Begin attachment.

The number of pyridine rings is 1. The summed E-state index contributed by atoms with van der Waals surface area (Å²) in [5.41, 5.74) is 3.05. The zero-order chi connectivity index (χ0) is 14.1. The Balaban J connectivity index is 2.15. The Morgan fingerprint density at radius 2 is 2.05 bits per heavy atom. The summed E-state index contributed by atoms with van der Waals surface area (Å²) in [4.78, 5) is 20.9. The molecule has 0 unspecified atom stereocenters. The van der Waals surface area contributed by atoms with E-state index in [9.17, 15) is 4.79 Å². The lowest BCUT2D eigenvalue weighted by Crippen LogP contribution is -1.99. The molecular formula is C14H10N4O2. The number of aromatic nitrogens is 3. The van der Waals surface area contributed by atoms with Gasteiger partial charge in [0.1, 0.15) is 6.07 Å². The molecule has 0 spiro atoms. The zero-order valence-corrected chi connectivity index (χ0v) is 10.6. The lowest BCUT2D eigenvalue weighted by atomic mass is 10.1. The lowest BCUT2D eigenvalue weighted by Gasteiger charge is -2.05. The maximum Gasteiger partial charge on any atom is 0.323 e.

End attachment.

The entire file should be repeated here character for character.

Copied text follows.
The number of pyridine rings is 1. The summed E-state index contributed by atoms with van der Waals surface area (Å²) in [5.41, 5.74) is 3.05. The zero-order chi connectivity index (χ0) is 14.1. The Balaban J connectivity index is 2.15. The Morgan fingerprint density at radius 2 is 2.05 bits per heavy atom. The summed E-state index contributed by atoms with van der Waals surface area (Å²) in [4.78, 5) is 20.9. The molecule has 0 unspecified atom stereocenters. The van der Waals surface area contributed by atoms with E-state index in [9.17, 15) is 4.79 Å². The lowest BCUT2D eigenvalue weighted by Crippen LogP contribution is -1.99. The molecular formula is C14H10N4O2. The number of aromatic nitrogens is 3. The van der Waals surface area contributed by atoms with Gasteiger partial charge in [0.1, 0.15) is 6.07 Å². The molecule has 0 spiro atoms. The zero-order valence-corrected chi connectivity index (χ0v) is 10.6. The lowest BCUT2D eigenvalue weighted by atomic mass is 10.1. The lowest BCUT2D eigenvalue weighted by Gasteiger charge is -2.05. The maximum Gasteiger partial charge on any atom is 0.323 e.